American Association for Clinical Chemistry
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Patient Safety Focus: Lost Versus Misplaced Samples

 


Lost Versus Misplaced Samples
Improving Lab Quality with Pull Measures

By Bonnie Messinger and Peggy Ahlin

Lab quality measures are important on many levels. Overall, the goal of such measures is to help labs design error-free processes and systems. But a second, and possibly more important goal, is to encourage lab staff to adopt patient-safe behaviors. Clearly, lab managers can shape employee behavior by how work output is measured. Work output that is evaluated against continually improving standards, instead of arbitrary goals, encourages creative thinking and affirms desired behaviors while discouraging a “make-the-numbers-or-else” culture.

Too often in our healthcare system today, measures of quality are “push,” or measures of calamity, rather than “pull,” or measures of potential. In fact, most labs track one of the most obvious push measures: lost samples rates. Although widely used as a measure of lab quality, the data provide little actionable information because lost sample rates do not reveal anything about how or where samples are lost. Obviously, the most appropriate action would be to prevent the loss before it occurs. However, unless lab staff know where and how a sample was lost, any adjustment to prevent a future lost sample is just “tampering” or making an educated guess about appropriate interventions without having sufficient knowledge of the cause or causes. Although sometimes helpful, educated guesses can also be harmful. Furthermore, if the situation improves, it’s impossible to know for certain what caused the improvement—the intervention or random chance.

What Happened?

How should labs monitor lost sample rates? It takes another way of looking at what is considered a lost sample. If the lab staff can determine where in the lab’s processes a sample is lost, the found sample could be considered “misplaced” rather than lost. In contrast to lost sample data, data on misplaced samples represent an action gold mine. Let’s say an investigation found that a small tube slipped through the cracks in the tube rack, fell to the bottom of the freezer where it froze to the bottom of a long-term storage box, and remained undetected for 24 hours despite a massive hunt for the tube. This information gives lab staff the ability to take appropriate corrective and preventive action. Those actions could include: controlling for odd-sized containers; developing standards for purchasing tube racks with solid bases and sides; designating storage areas only for samples; and including additional areas in a search checklist for lost samples. These error-proofing possibilities are concrete and highly actionable.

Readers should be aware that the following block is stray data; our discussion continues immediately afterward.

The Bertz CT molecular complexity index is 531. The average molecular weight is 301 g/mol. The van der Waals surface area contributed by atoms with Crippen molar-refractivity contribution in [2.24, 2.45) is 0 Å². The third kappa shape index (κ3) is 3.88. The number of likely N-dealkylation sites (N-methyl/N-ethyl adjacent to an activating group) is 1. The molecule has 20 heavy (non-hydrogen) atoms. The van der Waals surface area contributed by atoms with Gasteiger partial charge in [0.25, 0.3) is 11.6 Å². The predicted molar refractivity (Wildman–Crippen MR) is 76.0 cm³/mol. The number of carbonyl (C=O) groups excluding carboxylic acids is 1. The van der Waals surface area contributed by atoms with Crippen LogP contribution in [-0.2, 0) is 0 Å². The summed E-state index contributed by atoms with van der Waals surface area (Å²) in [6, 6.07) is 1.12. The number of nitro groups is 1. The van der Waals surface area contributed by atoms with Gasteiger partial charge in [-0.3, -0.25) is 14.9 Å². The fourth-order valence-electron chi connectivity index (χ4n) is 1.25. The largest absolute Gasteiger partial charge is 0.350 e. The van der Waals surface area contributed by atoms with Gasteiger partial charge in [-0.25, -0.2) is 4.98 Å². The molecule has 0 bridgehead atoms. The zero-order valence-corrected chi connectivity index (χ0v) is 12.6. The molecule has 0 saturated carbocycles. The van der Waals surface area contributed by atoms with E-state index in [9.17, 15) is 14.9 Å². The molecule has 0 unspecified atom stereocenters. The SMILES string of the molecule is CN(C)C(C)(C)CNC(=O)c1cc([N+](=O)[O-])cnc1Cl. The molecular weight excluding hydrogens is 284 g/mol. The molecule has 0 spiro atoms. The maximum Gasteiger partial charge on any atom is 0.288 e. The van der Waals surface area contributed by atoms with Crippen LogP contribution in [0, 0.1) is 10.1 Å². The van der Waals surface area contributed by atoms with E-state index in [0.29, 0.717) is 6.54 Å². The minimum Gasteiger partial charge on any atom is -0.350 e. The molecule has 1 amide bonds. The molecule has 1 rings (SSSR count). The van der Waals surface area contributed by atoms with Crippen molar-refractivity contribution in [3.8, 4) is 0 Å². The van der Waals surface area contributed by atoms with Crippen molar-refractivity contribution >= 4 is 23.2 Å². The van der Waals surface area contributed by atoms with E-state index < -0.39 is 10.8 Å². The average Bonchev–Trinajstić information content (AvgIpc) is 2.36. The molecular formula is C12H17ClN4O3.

Even though lost sample data by itself lacks actionable information, it does provide some opportunities for learning. Knowing where the sample was last touched provides a starting point for improving tracking systems. Furthermore, studying common variables in the gap between the last-documented touch and the intended destination narrows the scope of the improvement effort. Tracking the particulars of the specimen submission provides information specific to special causes, such as odd-sized containers and requests for special handling. It also contributes to employee awareness of the effect a misplaced sample has on the patient.

The Real Picture

Instead of tracking lost sample rates, creating a flow chart provides a much better picture of the lost sample landscape over time. Figure 1 presents a map of sample handling starting from how the sample arrives in the lab to the disposition of the sample. The numbers within the process boxes represent those samples lost after entering the process and before exiting it, and the numbers between processes represent the gap between last documented touch and the intended destination. Annotations, such as “odd-size,” help identify sample-specific trends. As data are accumulated, patterns begin to emerge and lab staff can direct their investigations to the most appropriate points in the process.

Figure 1
Sample Processing Flow Chart

Case Study: Lost Samples

While misplaced sample data are actionable, determining the most appropriate corrective action requires a deeper understanding of what the data mean. The following hypothetical scenario demonstrates the importance of understanding what to measure and how to interpret the measures.

The staff at Superlative Lab has anecdotal evidence that lost sample counts are rising.Wishing to understand how and why samples are lost, they graph the number of lost samples each month for the last year (Figure 2). Based on this chart, lab staff conclude that there has been a serious decline in the lab’s quality.

Figure 2